Although Jackie Robinson was the first African-American to play Major League Baseball, he was so much more than the man who broke the MLB color barrier. He was a role model for millions of African-Americans, including 16-year-old DannyWashington, a character in Ron Hutchison’s period novel Voices of theLocusts.
Danny idolizes the Brooklyn Dodger second baseman, and explains his passionate relationship with Robinson early in the story. Discussing his teacher’s seething racism—the bigoted teacher has openly mocked Danny in class—Danny tells two friends: “Dad says when people start calling me names to turn the other cheek,” Danny says. “To be non-violent like Jackie Robinson.”
Jack O’Brien, the story’s protagonist, reminds Danny of the pledge he has taken when the racist teacher ridicules Danny during a class discussion of major U.S. historical events:
“Mr. Washington, can you tell the class what great historical events have been shaped by Negroes?” Mr. Azember walks to the window and looks out, his back to the class. “No hurry.
Take your time.”
A painful silence falls over the classroom. No one breathes or clears their throat or squirms in their seat. Only the relentless ticking of the clock on the wall breaks the agonizing hush. As if to accentuate the torment of the moment, Mr. Azember begins to hum a little tune.
Jack glances over at Danny. Grim lines of anger have frozen his friend’s face into ugliness. “Remember Jackie Robinson,” Jack whispers. “Turn the other cheek.”
Born to a family of sharecroppers, Jackie Robinson was signed by the Brooklyn Dodgers in 1947, ending the racial segregation that had relegated black players to the Negro leagues for six decades. In addition to his cultural impact, Robinson had an exceptional baseball career.
Although Robinson was berated by both fans and teammates alike, he never lost his composure—he always managed to turn the other cheek, a lesson that served Danny Washington well.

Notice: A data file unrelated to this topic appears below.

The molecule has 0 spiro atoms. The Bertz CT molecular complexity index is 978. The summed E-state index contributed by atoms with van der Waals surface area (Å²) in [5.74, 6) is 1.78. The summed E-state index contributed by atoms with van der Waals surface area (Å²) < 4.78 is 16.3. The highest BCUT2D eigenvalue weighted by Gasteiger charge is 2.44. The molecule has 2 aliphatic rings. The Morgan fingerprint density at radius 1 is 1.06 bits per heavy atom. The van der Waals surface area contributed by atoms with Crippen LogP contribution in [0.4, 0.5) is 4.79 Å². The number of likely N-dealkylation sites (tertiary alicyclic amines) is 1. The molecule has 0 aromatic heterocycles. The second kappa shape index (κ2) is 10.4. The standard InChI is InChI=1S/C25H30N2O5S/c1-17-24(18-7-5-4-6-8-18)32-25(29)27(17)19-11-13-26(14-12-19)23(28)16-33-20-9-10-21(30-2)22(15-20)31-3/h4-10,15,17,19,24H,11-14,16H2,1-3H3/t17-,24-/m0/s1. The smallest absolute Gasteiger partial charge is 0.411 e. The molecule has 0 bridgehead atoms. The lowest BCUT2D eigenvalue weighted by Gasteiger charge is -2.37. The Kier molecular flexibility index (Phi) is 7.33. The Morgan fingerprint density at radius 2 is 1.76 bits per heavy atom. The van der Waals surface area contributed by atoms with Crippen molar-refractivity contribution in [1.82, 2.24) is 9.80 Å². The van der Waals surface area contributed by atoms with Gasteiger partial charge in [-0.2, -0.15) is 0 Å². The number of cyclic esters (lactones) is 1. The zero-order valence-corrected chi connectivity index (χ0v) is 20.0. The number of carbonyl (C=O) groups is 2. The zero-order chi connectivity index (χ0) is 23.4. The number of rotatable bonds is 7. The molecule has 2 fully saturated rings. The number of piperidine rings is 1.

About Voices of the Locusts
|Voices of the Locusts|
Sixteen-year old Jack O’Brien has never known the bittersweet stint of love, and romance is the farthest thing from his mind as he and his family arrives at a remote U.S. Air Force outpost in Japan where Jack’s father is base commander. The year is 1948. Jack’s life changes after a chance encounter with Fujiko Kobaysi, a beautiful and enchanting 17-year-old Japanese girl. Jack is immediately smitten.
Fujiko’s traditional parents are overly protective and monitor her every move, and Jack and Fujiko meet secretly at her garden, located some distance from her village. There is a good reason why Fujiko’s parents are so protective and Jack is devastated when Fujiko tells him that her parents have promised her in marriage to an older man, a practice common throughout Asia at the time. The marriage is only a months away. Jack devises a cunning plan, one that will overshadow her arranged marriage and bring Fujiko and him together.
Playing against a backdrop of swirling post-War social change, Voices of the Locusts tells the story of three families – one black, one white, one Asian. Told in Jack’s voice in vivid and sometimes haunting detail, Jack and Fujiko are frustrated in their romantic quest by story characters coming to terms (often violently) with the emotional scars of World War II.
Voices of the Locusts Book Excerpt
A flutter of panic races through my body. It is instantly replaced by a sweep of joy, and a strange, unnatural lucidity overcomes me.
Fujiko and I hesitate for what seems a small eternity, our eyes locked in a moment of mutual understanding. Finally, I lean in toward Fujiko and she leans in toward me. Our eyes close and our mouths touch in a whisper-soft kiss, a brief, gentle brush of lips.
I pull back slowly, my heart racing, my head alive with all manner of strange, warm images. This must all be a dream. A wonderful, glorious dream. I don’t want to ever wake up.
About Ron Hutchison
|Author Ron Hutchison|
Ron Hutchison began writing fiction full time after a long career in journalism and public relations. Voices of the Locusts is his fourth novel. A multi-genre author, Hutchison’s choice of novels to write is determined not by genre, but by the weight of the story. Hutchison graduated from the University of Missouri in 1967 with a degree in journalism. He has worked as a reporter, editor, and columnist at newspapers in Texas, California, and Missouri. He was employed by a Fortune 100 company as a public relations executive, and later operated his own public relations agency. Hutchison attended high school in Japan, and much of his Voices of the Locusts is based on personal experience. Hutchison lives in Joplin, Missouri.